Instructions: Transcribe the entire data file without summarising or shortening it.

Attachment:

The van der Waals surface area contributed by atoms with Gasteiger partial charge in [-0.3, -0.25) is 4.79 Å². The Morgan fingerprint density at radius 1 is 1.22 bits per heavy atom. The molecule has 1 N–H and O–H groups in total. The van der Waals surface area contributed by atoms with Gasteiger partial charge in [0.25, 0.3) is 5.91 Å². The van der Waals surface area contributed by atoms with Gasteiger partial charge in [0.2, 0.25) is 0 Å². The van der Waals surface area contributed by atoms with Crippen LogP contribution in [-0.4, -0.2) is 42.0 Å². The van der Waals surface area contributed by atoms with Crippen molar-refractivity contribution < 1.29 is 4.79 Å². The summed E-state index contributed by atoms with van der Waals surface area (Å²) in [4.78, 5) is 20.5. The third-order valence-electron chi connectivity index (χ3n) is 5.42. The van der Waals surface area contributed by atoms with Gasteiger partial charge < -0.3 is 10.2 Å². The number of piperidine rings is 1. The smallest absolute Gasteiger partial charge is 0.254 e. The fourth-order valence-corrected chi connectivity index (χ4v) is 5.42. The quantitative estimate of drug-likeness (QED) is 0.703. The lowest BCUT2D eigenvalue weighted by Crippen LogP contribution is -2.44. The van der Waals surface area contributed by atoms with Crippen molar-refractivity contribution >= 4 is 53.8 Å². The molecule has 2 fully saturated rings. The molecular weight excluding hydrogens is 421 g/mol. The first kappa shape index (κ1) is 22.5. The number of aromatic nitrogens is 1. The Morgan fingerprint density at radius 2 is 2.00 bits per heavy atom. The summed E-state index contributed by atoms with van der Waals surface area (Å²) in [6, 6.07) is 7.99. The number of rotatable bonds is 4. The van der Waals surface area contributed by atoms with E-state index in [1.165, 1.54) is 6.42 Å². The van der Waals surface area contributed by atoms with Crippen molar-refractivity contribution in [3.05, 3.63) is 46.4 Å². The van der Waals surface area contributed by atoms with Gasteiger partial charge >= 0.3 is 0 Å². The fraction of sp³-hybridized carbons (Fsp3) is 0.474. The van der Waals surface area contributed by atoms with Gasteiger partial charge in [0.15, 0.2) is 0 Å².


The van der Waals surface area contributed by atoms with Gasteiger partial charge in [-0.3, -0.25) is 4.79 Å². The Morgan fingerprint density at radius 1 is 1.22 bits per heavy atom. The molecule has 1 N–H and O–H groups in total. The van der Waals surface area contributed by atoms with Gasteiger partial charge in [0.25, 0.3) is 5.91 Å². The van der Waals surface area contributed by atoms with Gasteiger partial charge in [0.2, 0.25) is 0 Å². The van der Waals surface area contributed by atoms with Crippen LogP contribution in [-0.4, -0.2) is 42.0 Å². The van der Waals surface area contributed by atoms with Crippen molar-refractivity contribution < 1.29 is 4.79 Å². The summed E-state index contributed by atoms with van der Waals surface area (Å²) in [4.78, 5) is 20.5. The third-order valence-electron chi connectivity index (χ3n) is 5.42. The van der Waals surface area contributed by atoms with Gasteiger partial charge < -0.3 is 10.2 Å². The number of piperidine rings is 1. The smallest absolute Gasteiger partial charge is 0.254 e. The fourth-order valence-corrected chi connectivity index (χ4v) is 5.42. The quantitative estimate of drug-likeness (QED) is 0.703. The lowest BCUT2D eigenvalue weighted by Crippen LogP contribution is -2.44. The van der Waals surface area contributed by atoms with Crippen molar-refractivity contribution >= 4 is 53.8 Å². The molecule has 2 fully saturated rings. The molecular weight excluding hydrogens is 421 g/mol. The first kappa shape index (κ1) is 22.5. The number of aromatic nitrogens is 1. The Morgan fingerprint density at radius 2 is 2.00 bits per heavy atom. The summed E-state index contributed by atoms with van der Waals surface area (Å²) in [6, 6.07) is 7.99. The number of rotatable bonds is 4. The van der Waals surface area contributed by atoms with E-state index in [1.165, 1.54) is 6.42 Å². The van der Waals surface area contributed by atoms with Crippen molar-refractivity contribution in [3.05, 3.63) is 46.4 Å². The van der Waals surface area contributed by atoms with Gasteiger partial charge >= 0.3 is 0 Å². The fraction of sp³-hybridized carbons (Fsp3) is 0.474. The van der Waals surface area contributed by atoms with Gasteiger partial charge in [0.15, 0.2) is 0 Å².